Mifid II  

Emerging advice gap needs to be inclusive not exclusive

Sophie Austen

Sophie Austen

The preparation for, and implementation of, Mifid II has dominated regulatory change over the past few years, with the objective of improving integrity, fairness and efficiency across the UK wealth management industry.

However, the latest research from AKG, 'Mifid II implementation, a work in progress', shows that the majority of financial advisers (59 per cent) believe the regulation is failing to deliver on these objectives.

This finding clearly indicates that there is more work to be done in order to improve the industry’s reputation.

Yet a more worrying trend is also evident – of an emerging advice gap due to the extra work that financial advisers must undertake as a result of the new Mifid II requirements.

Nearly a third of financial advisers surveyed stated they have either increased their minimum client portfolio requirements already or are considering this move.

This trend is apparent across the industry and likely contributed to Standard Life’s recent announcement that 750 clients of their restricted national advice business, 1825, could become non-advised in a review of their client proposition.

We should therefore ask why is a piece of regulation that was introduced to address issues across the wealth management industry greatly affecting advice businesses?

Especially when we consider that Mifid II was not primarily introduced to address this area of the industry.

In fact, advice businesses have already been through a separate regulatory review under the Retail Distribution Review in 2013.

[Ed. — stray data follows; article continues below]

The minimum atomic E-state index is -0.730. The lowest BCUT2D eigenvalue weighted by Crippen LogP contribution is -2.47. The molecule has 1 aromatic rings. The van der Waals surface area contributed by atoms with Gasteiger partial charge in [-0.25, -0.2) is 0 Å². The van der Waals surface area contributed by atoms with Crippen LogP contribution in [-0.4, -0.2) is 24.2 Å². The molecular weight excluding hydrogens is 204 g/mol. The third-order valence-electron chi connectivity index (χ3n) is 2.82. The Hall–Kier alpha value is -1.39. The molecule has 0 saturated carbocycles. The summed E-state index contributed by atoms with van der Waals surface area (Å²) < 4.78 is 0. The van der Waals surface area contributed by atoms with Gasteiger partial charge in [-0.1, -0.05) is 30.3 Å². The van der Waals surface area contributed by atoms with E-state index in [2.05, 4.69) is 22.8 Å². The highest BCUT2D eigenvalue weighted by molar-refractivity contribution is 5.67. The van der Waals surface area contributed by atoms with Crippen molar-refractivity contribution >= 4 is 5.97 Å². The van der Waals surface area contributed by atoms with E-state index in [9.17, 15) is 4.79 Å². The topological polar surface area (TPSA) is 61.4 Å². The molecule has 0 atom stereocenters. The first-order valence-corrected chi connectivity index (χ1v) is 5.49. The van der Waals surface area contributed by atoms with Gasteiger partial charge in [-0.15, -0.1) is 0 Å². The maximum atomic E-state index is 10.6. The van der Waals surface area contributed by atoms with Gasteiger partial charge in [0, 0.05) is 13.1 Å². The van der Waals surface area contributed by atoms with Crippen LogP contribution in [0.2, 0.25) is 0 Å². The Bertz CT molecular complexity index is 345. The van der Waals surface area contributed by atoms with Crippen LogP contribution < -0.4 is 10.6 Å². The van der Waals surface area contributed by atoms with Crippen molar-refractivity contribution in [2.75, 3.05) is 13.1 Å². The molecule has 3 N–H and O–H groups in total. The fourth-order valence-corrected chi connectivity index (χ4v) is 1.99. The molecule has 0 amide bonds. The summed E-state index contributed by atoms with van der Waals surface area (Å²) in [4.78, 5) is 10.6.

There is little doubt that the time pressures felt by financial advisers have been amplified by the trickle-down effect of incomplete or inaccurate data being provided by asset managers, discretionary fund managers and platform operators.

Half (51 per cent) of the advisers surveyed as part of AKG’s research stated that the greatest discrepancy in reporting standards between DFMs and the platform operators they use was around disclosure of costs and charges.

This means that workloads and time pressures are increasing alongside the cost of providing advice.

This makes the process of servicing a client more expensive and is driving the access to advice ‘upmarket’ – an unintended, but nonetheless apparent consequence of the introduction of Mifid II.

Technology is playing a key part in addressing the transparency, disclosure and data discrepancies identified across the industry.

More cost-effective investment solutions are becoming available, with the advice process becoming more streamlined to improve client outcomes.

The extent to which a business embraces technology not only influences their ability to deliver on the requirements of Mifid II, but will also underpin how successful they are in attracting and retaining business relationships with financial advisers.

There are two issues that need to be addressed: (i) the advice gap itself and (ii) the economics of providing advice.

To remain relevant to the wider retail market and attract new advisers to the profession, the wealth management industry needs to be accessible and inclusive.